In the 2015 Kung Fury film, the main character Kung Fury has a talking car "Hoff 9000", voiced by David Hasselhoff. (The 9000 is a reference to HAL 9000, and the Hoff 9000 is unwilling to open the car doors.)
- "Knight Rider". AlloCiné. Retrieved February 22, 2017.
- Nugent, Nick (December 2008). The Knight Rider Companion. Will Garris Publishing. p. 91. ISBN 0-9774505-9-7.
- Browning, Norma Lee. "Riding High with Knight Rider", Toys R Us magazine; Vol. 1, No. 2; 1986; p. 5
- "CPI Inflation Calculator". Bureau of Labor Statistics, U.S. Government. United States Government. Retrieved May 24, 2018.
- The Knight Industries Two Thousand – K.I.T.T.- Behind the Scanner Archived June 20, 2015, at the Wayback Machine carlustblog.com
- "Knight Rider Theme" sheet music at musicnotes.com
- "Revving It Up", liner notes, Knight Rider: The Stu Phillips Scores, FSM Vol. 8, No. 10.
- http://www.americanradiohistory.com/hd2/IDX-Business/Magazines/Archive-BC-IDX/86-OCR/BC-1986-04-28-OCR-Page-0004.pdf#search=%22knight rider%22
- Daily Variety Magazine; November 3, 1994 issue; p. 23.
- "G4 to re-air Knight Rider starting October 1st - news". knight rider online.
- Knight Rider: The Complete Series. "Knight Rider: The Complete Series: David Hasselhoff, Edward Mulhare: Movies & TV". Amazon.com. Retrieved September 5, 2012.
- "Knight Rider — The Complete Box Set [DVD]: Amazon.co.uk: David Hasselhoff, Edward Mulhare, Patricia Mcpherson, Julian Alverez, James Young: Film & TV". Amazon.co.uk. Retrieved September 5, 2012.
- "Knight Rider DVD news: Re-Release for Season 1 and Season 2 - TVShowsOnDVD.com". Archived from the original on March 11, 2016.
- "Knight Rider DVD news: Announcement for The Complete Series on Blu-ray". TVShowsOnDVD.com. Archived from the original on July 3, 2016.
- "Knight Rider: The Complete Series Blu-ray". Blu-ray.com. Retrieved December 29, 2014.
- Mill Creek Announces Blu-ray Disc for 'The Complete Series'! *UPDATED* Archived July 3, 2016, at the Wayback Machine. tvshowsondvd.com
- Knight Rider. NBC.com
- "Knight Rider GPS by Mio Brings K.I.T.T. to Every Car" (Press release). MiTAC Intl. July 8, 2008. Archived from the original on March 16, 2009.
- "GE — Journey". YouTube. Retrieved October 1, 2014.
- "Knight Rider KITT and the Locomotive Train GE 2012 TV Commercial". YouTube. Retrieved October 1, 2014.
- "AT&T TV Commercial, 'Everywhere'". iSpot.tv. Accessed 3 February 2017.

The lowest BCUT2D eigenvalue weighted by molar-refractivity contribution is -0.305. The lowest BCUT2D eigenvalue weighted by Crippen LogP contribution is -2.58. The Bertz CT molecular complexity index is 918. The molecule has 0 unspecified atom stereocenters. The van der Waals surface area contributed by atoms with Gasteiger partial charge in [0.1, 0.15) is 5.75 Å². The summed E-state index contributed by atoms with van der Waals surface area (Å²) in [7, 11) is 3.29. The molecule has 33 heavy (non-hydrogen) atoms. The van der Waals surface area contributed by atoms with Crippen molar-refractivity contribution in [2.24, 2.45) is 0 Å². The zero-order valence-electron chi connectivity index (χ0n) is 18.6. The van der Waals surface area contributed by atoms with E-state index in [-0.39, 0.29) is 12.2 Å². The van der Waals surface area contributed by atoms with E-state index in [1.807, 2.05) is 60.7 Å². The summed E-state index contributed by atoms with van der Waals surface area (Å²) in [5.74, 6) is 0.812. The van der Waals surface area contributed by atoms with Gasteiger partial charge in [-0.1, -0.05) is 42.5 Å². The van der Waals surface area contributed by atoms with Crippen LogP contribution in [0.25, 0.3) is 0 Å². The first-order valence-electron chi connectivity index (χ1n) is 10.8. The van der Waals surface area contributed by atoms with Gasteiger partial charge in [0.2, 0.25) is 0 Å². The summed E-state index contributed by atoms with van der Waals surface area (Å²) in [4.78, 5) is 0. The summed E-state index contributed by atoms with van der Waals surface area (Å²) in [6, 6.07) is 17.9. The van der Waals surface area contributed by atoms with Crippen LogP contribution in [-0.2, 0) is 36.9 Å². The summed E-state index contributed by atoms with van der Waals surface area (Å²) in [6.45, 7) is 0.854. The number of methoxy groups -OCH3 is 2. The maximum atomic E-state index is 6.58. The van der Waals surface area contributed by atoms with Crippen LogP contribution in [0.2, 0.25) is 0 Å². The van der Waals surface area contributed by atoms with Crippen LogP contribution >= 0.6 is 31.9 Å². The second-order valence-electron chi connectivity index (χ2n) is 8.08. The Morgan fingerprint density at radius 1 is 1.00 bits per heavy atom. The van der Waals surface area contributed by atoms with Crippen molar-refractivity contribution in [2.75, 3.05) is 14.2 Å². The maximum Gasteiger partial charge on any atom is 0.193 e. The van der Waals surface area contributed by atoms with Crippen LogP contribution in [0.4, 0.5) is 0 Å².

- "the best in hip hop/soul". www.ascap.com. Retrieved October 1, 2014.
- "Movie Habit.com — Review of Ted (*1/2)". Retrieved October 1, 2014.
- Nugent, Nick (2008). The Knight Rider Companion: The Ultimate Guide to Original Knight Rider Mythology. Will Garris Publishing. ISBN 9780977450596.
- Huth, Joe F.; Levine, Richie F. (2002). Knight Rider Legacy: The Unofficial Guide to the Knight Rider Universe. Writers Club Press. ISBN 9780595298488.
Joe Huth, David Bronstein: Knight Rider: 30 Years of a Lone Crusader and His Talking Car (Isbn) 9781478221470
- Glen Larson and Roger Hill (1983). Knight Rider. Pinnacle Books. ISBN 0-523-42170-2. Adapted from and expanded upon the feature-length / two-part pilot episode — among other differences, Tanya is shot in the face rather than the chest in the climax.
- Glen Larson and Roger Hill (1984). Knight Rider: Trust Doesn't Rust. Pinnacle Books. ISBN 0-523-42181-8. Adapted from and expanded upon the first-season episode of the same name.
- Glen Larson and Roger Hill (1984). Knight Rider: Hearts of Stone. Pinnacle Books. ISBN 0-523-42182-6. Adapted from and expanded upon the first-season episode of the same name.
- Glen Larson and Roger Hill (1984). Knight Rider: The 24-Carat Assassin. (UK publication only) Adapted from and expanded upon the feature-length / two-part second-season episode 'Mouth of the Snake'. The back of the book actually states that it is adapted from All That Glitters – the working title for the story.
- Glen Larson and Roger Hill (1984). Knight Rider: Mirror Image. (UK publication only) Adapted from and expanded upon the feature-length / two-part second-season episode Goliath. The back of the book states that it is adapted from Goliath and Goliath Returns, but the actual story is only adapted from Goliath. One interesting difference is that in the book, Garthe Knight is called Garthe Bishop. This novel also states that April is Devon's daughter, but this was never used in the series and is not considered[by whom?] canon.
An annual was published each year in the UK by Grandreams. These books consisted of a mix of text stories and cartoon strips, as well as photos and articles on the show's stars and KITT. There were five annuals produced in total, each reflecting the season of the show that was airing at the time, with the final two releases covering the final season. (The last annual was printed in a quite small quantity, due to the fading popularity of the show, and is thus considerably rarer.)